read a texted message whilst me and Jacinta’s knuckles were white from the death grip on the upholstered seats. Weaving in and out of the traffic we witness hundreds of people and families living on the footpath, they built shelters with whatever they could find and it was extremely sad to see but I also hopped that we didn’t have an accident because there was no way I would get out of the car in a slum like this. Just as I had thought this, we almost hit an unsuspecting man that stepped out from the front of a bus and almost had to spend the rest of his years begging on the street with no arms or legs.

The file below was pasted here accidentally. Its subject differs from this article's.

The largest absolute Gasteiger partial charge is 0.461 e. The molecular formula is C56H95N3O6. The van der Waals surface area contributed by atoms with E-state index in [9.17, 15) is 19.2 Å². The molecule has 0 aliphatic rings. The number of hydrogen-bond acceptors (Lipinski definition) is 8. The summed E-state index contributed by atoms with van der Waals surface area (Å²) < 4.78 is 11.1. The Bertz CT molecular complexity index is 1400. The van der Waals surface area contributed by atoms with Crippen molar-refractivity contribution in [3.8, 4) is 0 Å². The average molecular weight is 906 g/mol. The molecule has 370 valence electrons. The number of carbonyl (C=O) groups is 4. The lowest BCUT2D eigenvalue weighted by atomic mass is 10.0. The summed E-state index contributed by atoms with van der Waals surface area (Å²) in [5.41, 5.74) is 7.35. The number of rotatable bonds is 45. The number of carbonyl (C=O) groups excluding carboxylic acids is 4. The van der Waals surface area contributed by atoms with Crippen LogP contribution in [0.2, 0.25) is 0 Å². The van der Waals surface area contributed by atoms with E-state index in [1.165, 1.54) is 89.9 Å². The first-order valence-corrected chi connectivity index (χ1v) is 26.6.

He asked us if we were going to the old or new train station, we had no idea that there were two stations and with nothing showing on the tickets we only assumed it was the new station. We made our decision quickly as we were just about to pass the old station. There were literally thousands of people around the train station all either carrying something on their heads or walking. It was very intimidating knowing that we were just about to step out into this. It would be madness to travel to a Kolkata by yourself as you always feel better travelling with someone. Our worst fears had been realised after being dropped off in the sprawling mess only to find out from the information booth that we were in the wrong train station. We had a 400m walk back up to the old train station and we didn’t mess around getting their either. It was probably the quickest I had ever seen Jacinta walk with a backpack and there was no way a beggar was going to hassle us at this speed. We arrived at the old train station with absolutely no hassling what so ever. I can only put it down to our power walk, weaving in and out of the crowds or the people that were walking places just wanted to get home after a hard day’s work and were not the type of people that would hassle you for money. A quick check from the information counter that we didn’t have to go back to the new train station again revealed we were in the right place. We entered the massive station thinking it would be a relief to get inside where it wasn’t so busy, our thoughts couldn’t be more wrong as it was twice as busy inside and within a seconds we had our first beggar hassling us for money. We ended up retreating into a cafe to seek shelter away from the chaos. After ½ hour we met some other backpackers that were travelling to Varanasi and it felt good that we wouldn’t be the only westerners on the train. We said hello but got brushed it turned out that they were all deaf and once we showed our interest in trying to communicate we sat and talked for another hour before having to board the train. We had a great laugh as we told them about our two year adventure and compared notes on where to travelling. We boarded the train just in time walking into a jamb packed carriage full of Indians. Our other fellow travellers were in another carriage and my first impressions were that we wished we paid for first class instead of second. It ended up being fine and with a lovely Hindi speaking Indian couple sitting across from us we found ourselves using simple sign language to communicate again. A couple of hours later we were tucked in and ready to sleep.